What is Gum Disease

Gum disease is often thought to be a problem that only the elderly suffer from. This is not the case. Gum disease can strike people of any age. Contrary to popular belief, gum disease is not always a result of not taking proper care of the teeth and gums. In the United States it is the presence of gum disease, and not the process of aging that leads to the loss of one or more teeth. Let us take a closer look at gum disease.

Gum disease is also commonly referred to as periodontal disease (pronounced per-ee-oh-don-tul). Two specific types of gum disease that can lead to the loss of teeth if left undiagnosed and untreated include gingivitis and periodontitis.

Periodontal disease comes from the word “periodontal” which stands for “around the tooth.” In other words this type of disease weakens the bones that surround the teeth and the gum and that is why tooth loss is often the unfortunate result. Gum disease is a chronic disease that worsens over time and it is also a form of a bacterial disease.

Infection

To put it as simply as possible, gum disease is an infection that occurs in the bone and the tissues that help to keep the teeth in place in the gums. Most often gum disease starts to develop as a result of too much plaque on the teeth. Plaque is defined as “an invisible sticky layer of germs that forms naturally on the teeth and gums.” Plaque is composed of a certain amount of bacteria and these bacteria produce a number of toxins. The toxins serve to irritate and cause damage to the gums that the teeth are nestled in.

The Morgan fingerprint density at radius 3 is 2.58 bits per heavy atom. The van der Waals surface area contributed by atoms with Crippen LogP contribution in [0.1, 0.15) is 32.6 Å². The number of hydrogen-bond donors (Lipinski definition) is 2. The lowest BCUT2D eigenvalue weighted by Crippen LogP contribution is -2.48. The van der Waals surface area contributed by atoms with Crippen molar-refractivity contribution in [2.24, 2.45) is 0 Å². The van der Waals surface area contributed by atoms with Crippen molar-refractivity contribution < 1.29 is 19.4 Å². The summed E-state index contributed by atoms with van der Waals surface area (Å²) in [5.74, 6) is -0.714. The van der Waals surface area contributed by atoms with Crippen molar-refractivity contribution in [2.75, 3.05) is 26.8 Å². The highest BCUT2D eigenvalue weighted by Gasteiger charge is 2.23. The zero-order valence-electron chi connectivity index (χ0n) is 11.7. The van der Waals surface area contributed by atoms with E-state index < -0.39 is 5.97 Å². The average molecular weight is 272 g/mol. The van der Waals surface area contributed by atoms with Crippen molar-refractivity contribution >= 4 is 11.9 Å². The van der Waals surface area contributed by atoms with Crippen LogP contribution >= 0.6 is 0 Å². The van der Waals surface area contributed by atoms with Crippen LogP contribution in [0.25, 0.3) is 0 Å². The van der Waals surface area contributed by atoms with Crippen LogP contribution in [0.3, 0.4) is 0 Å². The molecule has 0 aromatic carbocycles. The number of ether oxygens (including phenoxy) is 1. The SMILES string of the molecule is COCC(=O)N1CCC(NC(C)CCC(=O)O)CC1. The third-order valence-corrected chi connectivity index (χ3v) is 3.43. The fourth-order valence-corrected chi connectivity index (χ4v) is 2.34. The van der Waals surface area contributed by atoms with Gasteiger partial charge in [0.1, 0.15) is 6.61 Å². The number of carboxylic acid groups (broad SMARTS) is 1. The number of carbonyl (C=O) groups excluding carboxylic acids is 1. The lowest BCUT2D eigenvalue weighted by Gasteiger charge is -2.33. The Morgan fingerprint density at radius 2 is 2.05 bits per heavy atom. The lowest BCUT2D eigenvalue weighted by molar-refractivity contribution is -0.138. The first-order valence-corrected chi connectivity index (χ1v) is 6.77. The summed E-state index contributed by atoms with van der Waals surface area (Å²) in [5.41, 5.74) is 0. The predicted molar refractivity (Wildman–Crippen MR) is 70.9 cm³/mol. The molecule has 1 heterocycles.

The mouth contains hundreds of kinds of bacteria that can wreak havoc on a regular basis and that is why every individual is encouraged to brush their teeth after every meal and to floss every day. Fighting plaque is an uphill battle and a constant one that can be won with proper care and maintenance. Visiting the dentist on a regular basis for cleanings and check ups is also imperative to good oral hygiene.

Gingivitis

Gingivitis is gum disease in its mildest and most early form. When gingivitis sets in, the gums change from their natural healthy pink color to a redder shade and they then become swollen and develop the tendency to bleed with little provocation. This is a process that often happens gradually. At this stage there is generally very little pain and discomfort. Sometimes there is so little bleeding of the gums that the individual is not even aware that he or she has a problem with the teeth.

In some but not necessarily all incidences, gingivitis occurs as a result of oral hygiene that is well below normal standards. Be aware however that with proper care and professional dental intervention, gingivitis can be reversed and will not become more serious. If left untreated it will advance into the more damaging dental disease of periodontitis. At its worse, those afflicted with periodontitis can have teeth becoming loss from the gums and falling out.